Journal of Quantitative Analysis in Sports (J Quant Anal Sports )

Publisher: Berkeley Electronic Press

Description

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  • Website
    Journal of Quantitative Analysis in Sports website
  • Other titles
    Journal of quantitative analysis in sports
  • ISSN
    1559-0410
  • OCLC
    62324796
  • Material type
    Document, Periodical, Internet resource
  • Document type
    Internet Resource, Computer File, Journal / Magazine / Newspaper

Publisher details

Berkeley Electronic Press

  • Pre-print
    • Author can archive a pre-print version
  • Post-print
    • Author can archive a post-print version
  • Conditions
    • On non-commercial authors personal website, non-commercial authors open-access university and employers institutional repository and non-commercial authors course website
    • PubMed and UK PubMed after 12 months (automatic for several journals)
    • Publisher copyright and source must be acknowledged
    • Publisher's version/PDF may be used
  • Classification
    ​ green

Publications in this journal

  • [Show abstract] [Hide abstract]
    ABSTRACT: Multiple models are discussed for ranking teams in a league and introduce a new model called the Oracle method. This is a Markovian method that can be customized to incorporate multiple team traits into its ranking. Using a foresight prediction of NFL game outcomes for the 2002–2013 seasons, it is shown that the Oracle method correctly picked 64.1% of the games under consideration, which is higher than any of the methods compared, including ESPN Power Rankings, Massey, Colley, and PageRank.
    Journal of Quantitative Analysis in Sports 06/2014; 10(2):183-196.
  • [Show abstract] [Hide abstract]
    ABSTRACT: The standard metric for American football field goal kickers is simply the percentage of attempts successfully converted. Due to variance in distance of attempts and other conditions (weather, altitude, defense, etc.), we argue that field goal percentage is an insufficient measure of kicker performance. Using three seasons of NFL data, we construct a multivariate logistic regression model for the success probability of a given attempt. This leads naturally to metrics in which a kicker’s performance is compared to model expectations, if a replacement-level player was attempting the same kicks. Player salaries correlate only weakly with our measures of field goal kicking success. We find that those kickers selected to the Pro Bowl and All-Pro teams were rather mediocre by our metrics, over the seasons studied. The relative difficulty of kicking in various stadiums is also considered. Finally, we discuss the degree to which field goal kicking is a skill that can be maintained over multiple seasons.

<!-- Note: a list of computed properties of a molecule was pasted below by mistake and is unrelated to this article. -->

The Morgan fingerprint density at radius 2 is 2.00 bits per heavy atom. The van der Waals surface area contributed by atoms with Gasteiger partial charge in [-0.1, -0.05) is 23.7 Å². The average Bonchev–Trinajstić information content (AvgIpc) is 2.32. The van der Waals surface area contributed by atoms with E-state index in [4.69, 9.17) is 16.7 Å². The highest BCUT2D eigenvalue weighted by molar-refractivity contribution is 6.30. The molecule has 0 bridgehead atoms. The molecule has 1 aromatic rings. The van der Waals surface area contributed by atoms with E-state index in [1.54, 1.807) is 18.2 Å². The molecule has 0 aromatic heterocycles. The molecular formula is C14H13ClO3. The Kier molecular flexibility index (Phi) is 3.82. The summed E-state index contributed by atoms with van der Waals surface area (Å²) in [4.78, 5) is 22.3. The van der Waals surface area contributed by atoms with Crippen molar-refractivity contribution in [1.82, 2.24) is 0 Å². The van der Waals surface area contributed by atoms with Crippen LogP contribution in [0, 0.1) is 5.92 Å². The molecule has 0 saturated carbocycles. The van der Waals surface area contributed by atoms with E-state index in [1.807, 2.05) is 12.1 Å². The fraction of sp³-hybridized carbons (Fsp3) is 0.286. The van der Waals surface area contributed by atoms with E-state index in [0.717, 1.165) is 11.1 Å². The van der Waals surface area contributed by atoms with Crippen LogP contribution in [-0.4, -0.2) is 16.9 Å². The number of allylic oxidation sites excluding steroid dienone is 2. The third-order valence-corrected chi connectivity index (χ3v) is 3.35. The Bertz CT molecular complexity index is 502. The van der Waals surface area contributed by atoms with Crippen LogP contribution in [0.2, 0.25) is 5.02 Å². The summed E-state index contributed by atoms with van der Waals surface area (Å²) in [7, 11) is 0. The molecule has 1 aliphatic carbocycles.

Journal of Quantitative Analysis in Sports 02/2014; 10(1):49-66.
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    ABSTRACT: We consider the modeling of individual batting performance in one-day international (ODI) cricket by using a batsman-specific hidden Markov model (HMM). The batsman-specific number of hidden states allows us to account for the heterogeneous dynamics found in batting performance. Parallel sampling is used to choose the optimal number of hidden states. Using the batsman-specific HMM, we then introduce measures of performance to assess individual players via reliability analysis. By classifying states as either up or down, we compute the availability, reliability, failure rate and mean time to failure for each batsman. By choosing an appropriate classification of states, an overall prediction of batting performance of a batsman can be made. The classification of states can also be modified according to the type of game under consideration. One advantage of this batsman-specific HMM is that it does not require the consideration of unforeseen factors. This is important since cricket has gone through several rule changes in recent years that have further induced unforeseen dynamic factors to the game. We showcase the approach using data from 20 different batsmen having different underlying dynamics and representing different countries.